UK consumers are set to spend £16.3bn on Christmas this year but with spend increasing just 1.1% – the lowest rise in the last five years – the festive season will not be enough to save sluggish retail sales. Although spend is set to be higher than in 2016, this will be as a result of strong inflation across categories rather than volume growth.
Growth in Christmas spend is set to be predominantly driven by significant inflation in the food and grocery sector, forcing shoppers to spend more on their festive meal. As a result, Christmas food & grocery spend is forecast to rise by 3% this year compared to only 0.2% in 2016, when higher prices had not yet been passed on to consumers following the devaluation of the pound. In an effort to negate these price rises we expect more consumers to shop at discounters Aldi and Lidl, as both have invested in their premium Christmas food and drink assortments, giving these grocers greater authority in the market.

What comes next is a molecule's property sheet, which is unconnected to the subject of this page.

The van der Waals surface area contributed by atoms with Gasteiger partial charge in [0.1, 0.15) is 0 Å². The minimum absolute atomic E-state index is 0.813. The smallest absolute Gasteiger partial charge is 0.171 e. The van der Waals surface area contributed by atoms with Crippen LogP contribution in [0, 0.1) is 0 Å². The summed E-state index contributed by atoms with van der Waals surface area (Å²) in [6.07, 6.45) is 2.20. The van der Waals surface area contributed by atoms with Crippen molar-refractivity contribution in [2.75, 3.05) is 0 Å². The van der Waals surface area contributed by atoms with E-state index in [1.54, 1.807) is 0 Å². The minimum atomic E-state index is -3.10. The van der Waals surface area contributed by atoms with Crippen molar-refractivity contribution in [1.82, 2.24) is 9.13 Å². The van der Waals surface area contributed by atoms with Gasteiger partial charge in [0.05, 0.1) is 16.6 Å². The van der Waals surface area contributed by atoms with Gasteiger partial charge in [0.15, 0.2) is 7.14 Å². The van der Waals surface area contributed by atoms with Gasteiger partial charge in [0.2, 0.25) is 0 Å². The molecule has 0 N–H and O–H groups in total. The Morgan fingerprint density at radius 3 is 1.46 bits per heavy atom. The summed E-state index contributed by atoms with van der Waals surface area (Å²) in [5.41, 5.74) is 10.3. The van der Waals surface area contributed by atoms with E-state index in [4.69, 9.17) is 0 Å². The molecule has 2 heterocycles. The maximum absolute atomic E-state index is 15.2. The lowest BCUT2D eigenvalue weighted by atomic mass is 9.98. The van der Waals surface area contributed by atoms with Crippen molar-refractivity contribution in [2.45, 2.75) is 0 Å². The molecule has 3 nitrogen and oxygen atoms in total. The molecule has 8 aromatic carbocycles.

In contrast, growth in spend on gifts and non-food seasonal items has slowed year-on-year. This comes as declining real income has forced shoppers to cut down on discretionary spend, both reducing volumes and encouraging shoppers to trade down. To stimulate demand following a challenging run-up to Christmas, retailers have started promotions earlier this year, with major brands such as Whistles, LK Bennett and Clarks discounting two weeks before Christmas and most players expected to bring forward Boxing Day sales.
Although this may have given retailers a much needed pre-Christmas sales boost, some shoppers who would have paid full price for gifts are buying these discounted, driving down overall spend and impacting margins. Moreover, next year shoppers may be less willing to purchase goods before they are discounted, as they will come to expect these promotions.